French group lists 100 'toxic' shopping items
Ben McPartland · 30 Aug 2013, 08:09
Published: 30 Aug 2013 08:09 GMT+02:00
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Earlier this week the French organisation “60 million Consumers” kicked up a storm by claiming electronic cigarettes were “potentially carcinogenic” because of the vapour they use.
Now the group wants to raise awareness of the potential dangers of products most of us consume on a daily basis.
From Tuc biscuits, to Coca Cola and from toothpaste to chewing gum "60 million Consumers"has come up with a list of 100 supermarket items whose contents we should be aware of.
“These hazardous substances poison our daily lives,” claim the organisation in the September issue of its magazine.
Among the 100 products the magazine claims contain toxic substances are Kellogg’s chocolate bars, Balsamic vinegar, Maggi soups Hollywood or Mentos chewing gum.
The rogue ingredients include the colouring E150D, sodium sulphite, azo dyes and BHA.
E150d was classified as “possibly carcinogenic” by the International Agency for Research on Cancer and since January 2012, California has tried to limit its use.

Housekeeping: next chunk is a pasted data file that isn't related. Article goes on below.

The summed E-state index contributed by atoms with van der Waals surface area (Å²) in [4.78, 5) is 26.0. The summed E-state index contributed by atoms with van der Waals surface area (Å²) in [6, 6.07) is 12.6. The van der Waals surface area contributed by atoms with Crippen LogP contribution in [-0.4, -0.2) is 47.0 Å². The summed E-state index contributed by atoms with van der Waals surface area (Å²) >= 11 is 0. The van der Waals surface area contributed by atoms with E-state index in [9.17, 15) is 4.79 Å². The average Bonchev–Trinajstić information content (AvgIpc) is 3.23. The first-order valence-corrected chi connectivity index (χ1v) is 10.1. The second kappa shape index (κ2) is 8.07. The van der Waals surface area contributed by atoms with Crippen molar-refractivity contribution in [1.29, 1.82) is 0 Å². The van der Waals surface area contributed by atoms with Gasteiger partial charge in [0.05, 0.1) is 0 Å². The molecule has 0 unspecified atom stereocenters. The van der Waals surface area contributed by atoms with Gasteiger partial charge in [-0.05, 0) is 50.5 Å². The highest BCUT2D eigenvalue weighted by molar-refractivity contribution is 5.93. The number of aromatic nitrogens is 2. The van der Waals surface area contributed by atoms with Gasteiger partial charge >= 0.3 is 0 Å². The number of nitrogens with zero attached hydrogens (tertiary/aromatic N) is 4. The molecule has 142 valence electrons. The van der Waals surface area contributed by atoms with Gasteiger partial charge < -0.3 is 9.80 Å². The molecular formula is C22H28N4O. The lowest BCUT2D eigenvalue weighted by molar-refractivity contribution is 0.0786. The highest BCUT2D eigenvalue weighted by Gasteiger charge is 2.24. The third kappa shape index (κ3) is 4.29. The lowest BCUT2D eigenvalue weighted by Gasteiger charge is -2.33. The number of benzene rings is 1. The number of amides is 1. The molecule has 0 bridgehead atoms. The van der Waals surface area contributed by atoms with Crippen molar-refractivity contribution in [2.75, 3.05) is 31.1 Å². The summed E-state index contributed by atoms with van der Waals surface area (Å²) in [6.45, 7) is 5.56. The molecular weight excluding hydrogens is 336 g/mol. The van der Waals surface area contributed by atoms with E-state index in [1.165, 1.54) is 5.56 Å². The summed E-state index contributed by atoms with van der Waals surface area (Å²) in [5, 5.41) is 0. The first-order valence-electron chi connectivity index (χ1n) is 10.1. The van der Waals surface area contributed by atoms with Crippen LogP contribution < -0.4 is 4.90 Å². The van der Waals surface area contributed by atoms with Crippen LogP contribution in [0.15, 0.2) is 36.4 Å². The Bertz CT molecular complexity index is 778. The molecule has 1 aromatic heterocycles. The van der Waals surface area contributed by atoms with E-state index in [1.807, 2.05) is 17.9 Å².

60 million Consumers notes that sodium sulphite is a preservative that can cause headaches, itching or difficulty breathing and azo dyes, may give a bright colouring to food, but they also cause allergies and can be carcinogenic.
“Many confectionary brands have chosen to substitute natural dyes,” claims the magazine.
60 million Consumers also highlighted the dangers of certain beauty products including baby wipes, tooth paste, foundation and moisturizer.
The issue with these products is that they contain parabens, preservatives that are believed to harm the hormonal system and Triclosan, an antibacterial agent that if used frequently can lead to resistance to anti-biotics.
It the same as “60 million Consumers” published their report in their magazine another French consumer group UFC-Que Choisir also produced a list of items we use in our daily lives that at potentially dangerous.
Among the items, found to present a risk to the public’s health were lap top covers, which contained “no less than four different substances that caused concern”.
The coating on several school back packs were found to contain a toxic plastic softener that is banned from any products designed for children.
Certain babies bibs were also found to contain a toxic flame retardant, which is now banned.
The problem for the public, the organisation says, is that the presence of these products are never mentioned by the manufacturers.